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Intravital Microscopy and Gene Expression (IMAGE) Lab

Our lab uses intravital microscopy to study B cells in immunity, autoimmunity and cancer.

B cells make antibodies to protect us from infection by pathogens, such as bacteria and viruses. We harness the power of our own B cells every day, by using vaccines to generate long-lived plasma cells and memory B cells that are taught to remember which pathogens are threats through a selection process inside structures called germinal centres. These basic biological processes keep us alive because, without B cells and antibodies, we are prone to recurrent infections.

B cells can sometimes be harmful and make antibodies that inadvertently attack our own body. These autoantibodies are made by self-reactive B cells and can cause diseases like systemic lupus erythematosus (SLE), rheumatoid arthritis and Sjögren’s syndrome. Furthermore, B cells have been implicated in autoimmune diseases, such as multiple sclerosis (MS), which were previously thought of as T cell-mediated diseases, although the mechanisms are unclear.

Finally, antibodies made by B cells can be engineered and mass-produced as therapeutic drugs, such as the immune checkpoint inhibitors used to treat some types of cancers. Intriguingly, the presence of ectopic germinal centres and B cell and plasma cell infiltration appear to predict favourable responses to immune checkpoint block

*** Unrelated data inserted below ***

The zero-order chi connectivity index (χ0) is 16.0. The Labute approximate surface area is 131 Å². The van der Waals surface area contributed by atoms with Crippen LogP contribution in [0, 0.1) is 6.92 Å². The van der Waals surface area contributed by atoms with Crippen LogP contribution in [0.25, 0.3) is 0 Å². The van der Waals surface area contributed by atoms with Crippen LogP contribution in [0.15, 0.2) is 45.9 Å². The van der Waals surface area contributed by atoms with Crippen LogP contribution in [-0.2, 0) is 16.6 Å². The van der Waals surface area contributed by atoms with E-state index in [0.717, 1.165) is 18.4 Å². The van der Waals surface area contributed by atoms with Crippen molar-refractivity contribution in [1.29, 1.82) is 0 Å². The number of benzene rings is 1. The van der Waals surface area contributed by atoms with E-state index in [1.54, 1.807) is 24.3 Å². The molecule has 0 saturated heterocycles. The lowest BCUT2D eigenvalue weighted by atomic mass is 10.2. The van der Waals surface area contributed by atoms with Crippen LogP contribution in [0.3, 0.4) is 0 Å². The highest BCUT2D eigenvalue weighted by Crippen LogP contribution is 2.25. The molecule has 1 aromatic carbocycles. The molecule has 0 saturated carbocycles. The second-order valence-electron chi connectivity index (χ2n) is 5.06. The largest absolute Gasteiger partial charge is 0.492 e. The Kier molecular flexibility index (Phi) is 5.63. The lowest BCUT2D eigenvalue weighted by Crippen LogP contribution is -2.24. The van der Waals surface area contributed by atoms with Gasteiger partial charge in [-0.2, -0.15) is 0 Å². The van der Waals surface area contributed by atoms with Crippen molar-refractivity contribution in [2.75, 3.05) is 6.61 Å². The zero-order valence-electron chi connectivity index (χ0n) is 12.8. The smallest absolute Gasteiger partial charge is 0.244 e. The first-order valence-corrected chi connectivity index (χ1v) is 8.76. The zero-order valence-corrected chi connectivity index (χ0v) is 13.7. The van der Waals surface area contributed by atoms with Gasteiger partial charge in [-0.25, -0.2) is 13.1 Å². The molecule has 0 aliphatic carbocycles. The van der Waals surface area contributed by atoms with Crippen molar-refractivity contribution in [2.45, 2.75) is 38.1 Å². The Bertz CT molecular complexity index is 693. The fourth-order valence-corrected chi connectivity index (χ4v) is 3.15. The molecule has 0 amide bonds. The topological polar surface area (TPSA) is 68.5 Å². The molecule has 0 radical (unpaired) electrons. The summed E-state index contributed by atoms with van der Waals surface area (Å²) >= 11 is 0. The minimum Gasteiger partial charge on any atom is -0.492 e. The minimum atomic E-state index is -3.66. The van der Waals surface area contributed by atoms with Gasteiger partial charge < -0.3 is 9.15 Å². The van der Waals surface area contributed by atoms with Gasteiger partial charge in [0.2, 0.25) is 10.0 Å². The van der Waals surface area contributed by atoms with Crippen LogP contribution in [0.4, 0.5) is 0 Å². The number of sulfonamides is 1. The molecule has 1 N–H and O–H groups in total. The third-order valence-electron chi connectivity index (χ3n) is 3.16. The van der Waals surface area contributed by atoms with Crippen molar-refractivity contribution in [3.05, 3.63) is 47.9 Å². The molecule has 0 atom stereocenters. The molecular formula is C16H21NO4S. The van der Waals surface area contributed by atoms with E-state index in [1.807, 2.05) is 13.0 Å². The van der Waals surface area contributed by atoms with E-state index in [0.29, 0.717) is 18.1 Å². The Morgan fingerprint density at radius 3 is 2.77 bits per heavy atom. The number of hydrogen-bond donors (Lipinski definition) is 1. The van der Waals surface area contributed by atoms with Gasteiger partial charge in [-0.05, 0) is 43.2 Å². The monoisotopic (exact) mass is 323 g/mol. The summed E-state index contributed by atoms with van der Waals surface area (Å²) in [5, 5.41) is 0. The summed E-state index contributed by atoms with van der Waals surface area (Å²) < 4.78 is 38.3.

Our lab uses intravital microscopy to observe and decipher the complex in vivo cellular dynamics required for these biological processes and complements this with single-cell genomic approaches to determine the molecular drivers. We study these processes iteratively in animal models and patient samples to inform and refine our understanding, with a view to developing precision immunology therapies. The IMAGE Lab is also focused on understanding the process of cancer cell dormancy in bone, the role of osteoclasts and osteomorphs in bone homeostasis and diseases such as cancer metastatic relapse, osteoporosis and other complex diseases including atherosclerosis. These may represent ‘macrophage-opathies’ – or diseases that are caused by macrophage dysfunction and may be treated by targeting them.

Current lab projects

Our current projects are examining, in broad terms, questions such as:

  • What is the role of macrophages in the germinal centre and how does this impact the pathogenesis autoimmune diseases such as SLE?
  • What is the best way to generate long-lived memory against vaccine antigens that maximises both the quantity and quality of the antibody response?
  • What is the long-lived plasma cell niche in bone and how does this impact plasma cell survival and the durability of vaccine-mediated protection?
  • What is the dormant cancer cell niche in bone and how does it reprogram cancer cells to enter a dormant state?
  • What is the source of interferon signalling in dormant cancer cells in bone?
  • What is the driver of osteoclast recycling and osteomorph formation in bone?
  • What is the role of osteomorphs in rheumatoid arthritis and other ‘macrophage-opathies’?

We are always on the lookout for curious thinkers who are not afraid to fail, so please contact us if you are interested in joining the IMAGE Lab.

Research team